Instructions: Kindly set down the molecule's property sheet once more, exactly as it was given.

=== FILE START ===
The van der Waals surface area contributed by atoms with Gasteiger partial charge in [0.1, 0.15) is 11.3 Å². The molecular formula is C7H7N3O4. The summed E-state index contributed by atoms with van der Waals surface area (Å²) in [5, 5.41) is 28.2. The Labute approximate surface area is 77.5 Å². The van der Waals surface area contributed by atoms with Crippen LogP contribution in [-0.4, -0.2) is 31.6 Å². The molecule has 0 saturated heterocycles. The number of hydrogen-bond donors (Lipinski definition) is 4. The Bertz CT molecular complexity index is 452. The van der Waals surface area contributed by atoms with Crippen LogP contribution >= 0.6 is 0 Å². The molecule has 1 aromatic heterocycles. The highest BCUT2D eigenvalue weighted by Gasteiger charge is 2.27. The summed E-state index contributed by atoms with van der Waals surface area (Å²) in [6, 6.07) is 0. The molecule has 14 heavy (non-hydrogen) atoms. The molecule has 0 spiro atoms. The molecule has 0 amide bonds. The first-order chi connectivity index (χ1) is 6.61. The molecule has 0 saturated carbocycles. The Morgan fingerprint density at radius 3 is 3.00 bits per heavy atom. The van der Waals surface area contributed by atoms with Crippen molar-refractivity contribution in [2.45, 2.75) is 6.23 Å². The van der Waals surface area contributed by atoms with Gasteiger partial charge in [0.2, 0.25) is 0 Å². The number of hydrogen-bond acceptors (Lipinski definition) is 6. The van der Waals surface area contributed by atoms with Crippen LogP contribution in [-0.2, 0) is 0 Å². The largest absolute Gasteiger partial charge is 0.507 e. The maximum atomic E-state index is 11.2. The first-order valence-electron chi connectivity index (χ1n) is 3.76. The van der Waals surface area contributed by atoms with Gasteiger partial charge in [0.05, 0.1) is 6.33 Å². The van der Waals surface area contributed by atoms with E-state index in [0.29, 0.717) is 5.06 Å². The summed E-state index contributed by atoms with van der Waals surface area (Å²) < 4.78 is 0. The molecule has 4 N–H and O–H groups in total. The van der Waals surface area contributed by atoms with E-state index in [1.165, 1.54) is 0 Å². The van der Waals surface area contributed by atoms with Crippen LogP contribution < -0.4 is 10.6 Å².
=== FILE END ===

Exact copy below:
The van der Waals surface area contributed by atoms with Gasteiger partial charge in [0.1, 0.15) is 11.3 Å². The molecular formula is C7H7N3O4. The summed E-state index contributed by atoms with van der Waals surface area (Å²) in [5, 5.41) is 28.2. The Labute approximate surface area is 77.5 Å². The van der Waals surface area contributed by atoms with Crippen LogP contribution in [-0.4, -0.2) is 31.6 Å². The molecule has 0 saturated heterocycles. The number of hydrogen-bond donors (Lipinski definition) is 4. The Bertz CT molecular complexity index is 452. The van der Waals surface area contributed by atoms with Crippen LogP contribution >= 0.6 is 0 Å². The molecule has 1 aromatic heterocycles. The highest BCUT2D eigenvalue weighted by Gasteiger charge is 2.27. The summed E-state index contributed by atoms with van der Waals surface area (Å²) in [6, 6.07) is 0. The molecule has 14 heavy (non-hydrogen) atoms. The molecule has 0 spiro atoms. The molecule has 0 amide bonds. The first-order chi connectivity index (χ1) is 6.61. The molecule has 0 saturated carbocycles. The Morgan fingerprint density at radius 3 is 3.00 bits per heavy atom. The van der Waals surface area contributed by atoms with Crippen molar-refractivity contribution in [2.45, 2.75) is 6.23 Å². The van der Waals surface area contributed by atoms with Gasteiger partial charge in [0.2, 0.25) is 0 Å². The number of hydrogen-bond acceptors (Lipinski definition) is 6. The van der Waals surface area contributed by atoms with Crippen LogP contribution in [-0.2, 0) is 0 Å². The largest absolute Gasteiger partial charge is 0.507 e. The maximum atomic E-state index is 11.2. The first-order valence-electron chi connectivity index (χ1n) is 3.76. The van der Waals surface area contributed by atoms with Gasteiger partial charge in [0.05, 0.1) is 6.33 Å². The van der Waals surface area contributed by atoms with E-state index in [0.29, 0.717) is 5.06 Å². The summed E-state index contributed by atoms with van der Waals surface area (Å²) < 4.78 is 0. The molecule has 4 N–H and O–H groups in total. The van der Waals surface area contributed by atoms with E-state index in [1.165, 1.54) is 0 Å². The van der Waals surface area contributed by atoms with Crippen LogP contribution < -0.4 is 10.6 Å².